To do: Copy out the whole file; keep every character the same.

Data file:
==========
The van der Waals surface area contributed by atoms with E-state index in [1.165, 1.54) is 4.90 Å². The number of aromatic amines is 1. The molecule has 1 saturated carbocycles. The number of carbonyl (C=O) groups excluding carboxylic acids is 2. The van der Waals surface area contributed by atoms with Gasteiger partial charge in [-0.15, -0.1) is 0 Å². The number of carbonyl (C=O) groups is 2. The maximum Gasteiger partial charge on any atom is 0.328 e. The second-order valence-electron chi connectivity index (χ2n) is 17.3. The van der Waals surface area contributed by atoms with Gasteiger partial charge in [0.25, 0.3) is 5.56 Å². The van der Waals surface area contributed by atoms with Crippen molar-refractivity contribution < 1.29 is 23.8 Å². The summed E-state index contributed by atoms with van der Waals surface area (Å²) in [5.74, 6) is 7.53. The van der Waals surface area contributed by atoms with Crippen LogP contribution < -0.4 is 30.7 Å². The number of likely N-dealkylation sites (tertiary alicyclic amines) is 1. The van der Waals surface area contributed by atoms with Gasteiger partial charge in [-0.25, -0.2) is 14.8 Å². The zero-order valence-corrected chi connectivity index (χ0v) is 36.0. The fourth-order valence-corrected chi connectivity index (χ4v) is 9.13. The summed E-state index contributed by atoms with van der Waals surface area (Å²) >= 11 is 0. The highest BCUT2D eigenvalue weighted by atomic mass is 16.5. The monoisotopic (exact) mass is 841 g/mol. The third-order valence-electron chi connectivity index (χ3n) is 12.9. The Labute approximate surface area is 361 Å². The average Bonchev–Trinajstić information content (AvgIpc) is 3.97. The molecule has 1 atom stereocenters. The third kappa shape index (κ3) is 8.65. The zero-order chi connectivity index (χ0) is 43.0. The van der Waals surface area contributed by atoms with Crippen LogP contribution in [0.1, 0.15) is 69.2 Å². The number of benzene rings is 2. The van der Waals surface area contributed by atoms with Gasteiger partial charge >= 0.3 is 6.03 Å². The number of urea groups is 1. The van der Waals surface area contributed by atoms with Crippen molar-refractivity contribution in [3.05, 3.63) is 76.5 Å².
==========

The van der Waals surface area contributed by atoms with E-state index in [1.165, 1.54) is 4.90 Å². The number of aromatic amines is 1. The molecule has 1 saturated carbocycles. The number of carbonyl (C=O) groups excluding carboxylic acids is 2. The van der Waals surface area contributed by atoms with Gasteiger partial charge in [-0.15, -0.1) is 0 Å². The number of carbonyl (C=O) groups is 2. The maximum Gasteiger partial charge on any atom is 0.328 e. The second-order valence-electron chi connectivity index (χ2n) is 17.3. The van der Waals surface area contributed by atoms with Gasteiger partial charge in [0.25, 0.3) is 5.56 Å². The van der Waals surface area contributed by atoms with Crippen molar-refractivity contribution < 1.29 is 23.8 Å². The summed E-state index contributed by atoms with van der Waals surface area (Å²) in [5.74, 6) is 7.53. The van der Waals surface area contributed by atoms with Crippen LogP contribution < -0.4 is 30.7 Å². The number of likely N-dealkylation sites (tertiary alicyclic amines) is 1. The van der Waals surface area contributed by atoms with Gasteiger partial charge in [-0.25, -0.2) is 14.8 Å². The zero-order valence-corrected chi connectivity index (χ0v) is 36.0. The fourth-order valence-corrected chi connectivity index (χ4v) is 9.13. The summed E-state index contributed by atoms with van der Waals surface area (Å²) >= 11 is 0. The highest BCUT2D eigenvalue weighted by atomic mass is 16.5. The monoisotopic (exact) mass is 841 g/mol. The third-order valence-electron chi connectivity index (χ3n) is 12.9. The Labute approximate surface area is 361 Å². The average Bonchev–Trinajstić information content (AvgIpc) is 3.97. The molecule has 1 atom stereocenters. The third kappa shape index (κ3) is 8.65. The zero-order chi connectivity index (χ0) is 43.0. The van der Waals surface area contributed by atoms with Crippen LogP contribution in [0.1, 0.15) is 69.2 Å². The number of benzene rings is 2. The van der Waals surface area contributed by atoms with Gasteiger partial charge >= 0.3 is 6.03 Å². The number of urea groups is 1. The van der Waals surface area contributed by atoms with Crippen molar-refractivity contribution in [3.05, 3.63) is 76.5 Å².